Wednesday, July 14, 2010

A challenge for Arab apologists

A London Islamic website called "Middle East Monitor" published an article that discusses, in depth, the philosophy of the late Ayatollah Mohammad Hussein Fadlallah concerning "Palestine."

It is worth reading in full, but here are some of the highlights:
For Ayatollah Fadlallah, Palestine is a Muslim issue over and above in importance any other in the world today, from which spring all other issues affecting Arab and Muslim countries. Hence, "Our position towards the Palestinian case is a religion we believe in, and not just a political slogan we consume today to leave tomorrow."

He stressed that Palestine summarises the past century, all the pains of the nation and all the dreams of the nation: "I do not dream without Palestine, and all the dreams fall when Palestine falls… It is not a battle, not negotiations, and it is not details; Palestine is the story of the nation: to be or not to be."

Ayatollah Fadlallah called for adopting Islam as the healthiest and safest method to achieve victory over the Zionists, saying "There's an axis and that is Islam in the face of Israel... we are stronger than any day because we are with Islam. The political battle of Islam is the conflict with Israel, and there is no Islam and Islamic political movement that is outside of the conflict with Israel."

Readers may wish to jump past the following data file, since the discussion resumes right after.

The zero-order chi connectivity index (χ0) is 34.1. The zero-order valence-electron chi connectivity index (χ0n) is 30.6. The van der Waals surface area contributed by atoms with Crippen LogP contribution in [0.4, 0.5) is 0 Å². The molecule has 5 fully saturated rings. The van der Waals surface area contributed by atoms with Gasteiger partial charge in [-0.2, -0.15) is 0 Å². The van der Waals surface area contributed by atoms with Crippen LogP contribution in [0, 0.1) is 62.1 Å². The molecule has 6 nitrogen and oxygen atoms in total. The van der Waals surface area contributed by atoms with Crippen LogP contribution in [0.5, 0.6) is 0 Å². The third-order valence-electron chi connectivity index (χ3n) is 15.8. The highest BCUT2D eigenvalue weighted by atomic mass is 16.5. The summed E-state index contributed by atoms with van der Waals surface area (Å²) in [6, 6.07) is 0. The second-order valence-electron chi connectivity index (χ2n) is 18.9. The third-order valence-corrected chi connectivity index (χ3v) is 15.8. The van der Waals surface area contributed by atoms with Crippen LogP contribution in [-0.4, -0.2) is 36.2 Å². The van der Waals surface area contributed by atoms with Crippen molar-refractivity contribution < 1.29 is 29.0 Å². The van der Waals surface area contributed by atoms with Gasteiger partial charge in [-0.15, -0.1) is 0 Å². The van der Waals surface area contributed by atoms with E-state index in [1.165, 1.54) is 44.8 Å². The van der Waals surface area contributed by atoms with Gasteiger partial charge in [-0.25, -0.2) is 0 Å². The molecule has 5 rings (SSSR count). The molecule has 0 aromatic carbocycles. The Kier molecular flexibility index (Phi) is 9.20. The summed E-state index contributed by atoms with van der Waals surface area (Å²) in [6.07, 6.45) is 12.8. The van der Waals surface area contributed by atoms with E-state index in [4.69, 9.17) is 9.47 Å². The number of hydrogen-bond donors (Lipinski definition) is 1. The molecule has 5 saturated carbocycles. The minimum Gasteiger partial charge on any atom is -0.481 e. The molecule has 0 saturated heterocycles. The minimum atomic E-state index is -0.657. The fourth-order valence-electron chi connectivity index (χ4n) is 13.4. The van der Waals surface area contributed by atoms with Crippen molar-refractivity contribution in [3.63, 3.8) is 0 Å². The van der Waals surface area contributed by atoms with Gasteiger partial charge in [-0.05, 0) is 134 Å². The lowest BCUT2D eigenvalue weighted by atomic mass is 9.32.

He stressed that Israel is a usurper state, "and usurping [others' rights] is forbidden just as alcohol is forbidden, and there won't come a time when usurping becomes lawful". The passing of time - even hundreds of years - does not give legitimacy to the taking of anything that is not rightfully yours. He was part of the scholarly consensus that forbids the giving up of any part of Palestine; if an individual has the right to give up part of his own home, that's one thing, but a nation does not have the right to give up its land, because the nation does not just belong to the people living at any one time, it is the sum of generations of people who have lived and died therein. "The duty of the nation's scholars, whether Sunni or Shiite," he said, "is to restore Palestine in its entirety, from the river [Jordan] to the sea, and to mobilise the Arab and Muslim conscience for its sake."

The size and seriousness of the challenge, believed Ayatollah Fadlallah, requires us to widen the conflict with the enemy and integrate all of its concentric circles: Palestinian, Arab, Islamic and humanitarian. It also imposes on us that we prepare for a battle until God wishes victory and liberation. The Palestinian issue, he said, is Palestinian in its geography and its people, Arabic in its nationality and Islamic in the depth of meanings that govern its people.

...He also claimed frequently that Israel will not be strong forever and Arabs and Muslims will not be weak forever. As such, the struggle to liberate Palestine will span generations and he invited Palestinians, Arabs and Muslims not to impose time limits for resolving the issue. Just as, he said, we face an enemy who lived for many generations until it usurped the land, we must live even more generations to recover what is rightfully ours: this "equation of freedom is truly understood only by the mujahideen [freedom fighters]".